Regional giants: South Africa’s economic crisis

By Camille Capelle

Historically, there has been an expectation in the post-apartheid era that South Africa would ascend into the role of regional leader on the continent. However, even in the new democratic era, persistent economic instability and the inertia of the political establishment has meant that this potential has never been realised.  

Recent power outages and criticism of President Cyril Ramaphosa’s lack of decisive action have brought South Africa’s dire economic situation back into the news. Although far from being the only issue, the increasing power outages are the most publicly visible symptom of  declining economic conditions.

President Ramaphosa, who succeeded Jacob Zuma in February 2018, made bold promises for economic recovery and job creation. So far, he has been unable to deliver. His preoccupation with the political and bureaucratic process over the need to implement immediate efforts to address these issues is one of the main causes for this. Citing the importance of consensus as well as issues of internal corruption as his excuse, Ramaphosa is quickly losing credibility and the confidence of the people as South Africa’s financial situation continues to worsen. 

The alarming possibility that South Africa may receive a third ‘junk’ credit rating, is an indicator of the urgency with which the South African government must act. South Africa’s population growth and inability to sustain economic growth, has caused staggering unemployment rates, reaching 29.1% in 2019. Tax revenue is not meeting expected estimates, as debt is expected to reach 70% of GDP in the next three years. While growth repeatedly fails to meet projections, the World Bank is losing confidence in short-term economic recovery. 

Image source: Waldo Swiegers/ Bloomberg

This is not a new challenge that South Africa is facing. General economic underperformance is a remnant of the global financial crisis of 2008, from which South Africa has not recovered. Mismanagement of public finances and the South African Revenue Service have had lasting negative implications for economic recovery. 

Economic prospects are exacerbated by continuing policy uncertainty. Internal divisions within the African National Congress (ANC) are the main reason for the inaction of the government in addressing these economic issues. Left-wing opposition to Growth, Employment and Redistribution (GEAR) strategy to reduce debt levels is one such example. Internal divisions within the ANC are part of a wider delicate balancing act of the interests of the private sector and those of union groups. Action based on consensus therefore becomes an impossible task, made even more critical by the severity of economic deterioration. Critics say that there is no more time for the negotiation of unanimous solutions and instead, are calling for decisive action by the president.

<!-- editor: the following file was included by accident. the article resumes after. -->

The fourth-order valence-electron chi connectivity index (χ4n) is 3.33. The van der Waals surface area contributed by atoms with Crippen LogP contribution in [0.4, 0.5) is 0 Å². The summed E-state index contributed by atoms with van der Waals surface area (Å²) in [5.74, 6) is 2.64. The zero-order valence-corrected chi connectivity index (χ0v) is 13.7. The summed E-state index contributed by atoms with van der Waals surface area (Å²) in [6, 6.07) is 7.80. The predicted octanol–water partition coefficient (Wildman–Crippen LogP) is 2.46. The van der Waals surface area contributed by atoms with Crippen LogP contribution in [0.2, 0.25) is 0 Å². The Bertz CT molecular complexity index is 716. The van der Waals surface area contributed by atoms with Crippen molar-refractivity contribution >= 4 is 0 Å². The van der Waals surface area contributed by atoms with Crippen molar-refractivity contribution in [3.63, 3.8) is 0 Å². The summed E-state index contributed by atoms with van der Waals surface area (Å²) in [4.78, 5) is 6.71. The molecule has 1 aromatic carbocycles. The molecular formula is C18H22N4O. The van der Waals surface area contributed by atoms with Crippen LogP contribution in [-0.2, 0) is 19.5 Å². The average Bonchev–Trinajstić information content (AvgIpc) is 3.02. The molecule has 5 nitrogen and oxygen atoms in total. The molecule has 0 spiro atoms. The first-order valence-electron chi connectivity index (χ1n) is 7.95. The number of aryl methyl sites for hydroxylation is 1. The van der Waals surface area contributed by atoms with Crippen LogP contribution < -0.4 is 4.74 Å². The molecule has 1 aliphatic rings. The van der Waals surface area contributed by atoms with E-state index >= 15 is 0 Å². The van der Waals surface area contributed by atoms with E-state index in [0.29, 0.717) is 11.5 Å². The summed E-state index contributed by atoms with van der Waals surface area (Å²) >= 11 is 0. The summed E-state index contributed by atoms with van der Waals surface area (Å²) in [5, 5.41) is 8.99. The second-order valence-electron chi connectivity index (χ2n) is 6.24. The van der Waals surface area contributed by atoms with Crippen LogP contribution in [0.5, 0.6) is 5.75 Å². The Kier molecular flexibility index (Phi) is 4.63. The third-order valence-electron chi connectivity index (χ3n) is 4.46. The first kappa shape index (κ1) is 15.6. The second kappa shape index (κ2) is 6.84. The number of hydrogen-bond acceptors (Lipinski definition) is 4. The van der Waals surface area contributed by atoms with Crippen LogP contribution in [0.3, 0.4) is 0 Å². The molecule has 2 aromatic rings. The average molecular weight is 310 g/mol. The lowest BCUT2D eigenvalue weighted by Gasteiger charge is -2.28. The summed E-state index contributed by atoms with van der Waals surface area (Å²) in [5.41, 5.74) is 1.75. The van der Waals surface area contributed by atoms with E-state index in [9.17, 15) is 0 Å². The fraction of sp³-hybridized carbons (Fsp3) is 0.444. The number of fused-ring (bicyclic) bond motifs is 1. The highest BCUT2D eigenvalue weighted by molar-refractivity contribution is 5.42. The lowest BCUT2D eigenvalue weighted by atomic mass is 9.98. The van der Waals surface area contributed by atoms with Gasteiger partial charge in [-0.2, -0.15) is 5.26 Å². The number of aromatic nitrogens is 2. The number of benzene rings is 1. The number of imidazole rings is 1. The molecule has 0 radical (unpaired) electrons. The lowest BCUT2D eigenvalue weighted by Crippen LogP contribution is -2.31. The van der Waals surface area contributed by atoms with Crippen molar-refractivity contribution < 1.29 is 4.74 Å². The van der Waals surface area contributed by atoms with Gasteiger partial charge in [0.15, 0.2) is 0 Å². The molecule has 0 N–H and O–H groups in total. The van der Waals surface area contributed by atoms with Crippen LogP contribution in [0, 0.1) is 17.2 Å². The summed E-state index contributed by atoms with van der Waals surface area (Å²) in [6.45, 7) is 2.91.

One of the large issues for the South African economy is the energy sector and the financially unsustainable company Eskom. Surviving on government bailouts, the state power utility company has amassed a debt of 450 billion rand ($31.4 billion). Providing 95% of the country’s electricity, Eskom Holdings is a drain on public finances as the government tries to keep the key resource afloat, even though it simply doesn’t have the capital to do so. Other industries such as mining and manufacturing are also suffering from the country’s economic weaknesses. 

With real GDP growth at 0.7% in 2019, hope for the future is dependent on the South African government’s ability to push for change in a delicate political environment. Efforts have been made with tax relief measures and Minister of Finance Tito Mboweni’s growth plan, but they are met with scepticism as South Africans wait for promises of reform to translate into concrete change. 

Cover image source: REUTERS/Siphiwe Sibeko/File Photo

The views expressed in this article are the author’s own, and may not reflect the opinions of The St Andrews Economist.

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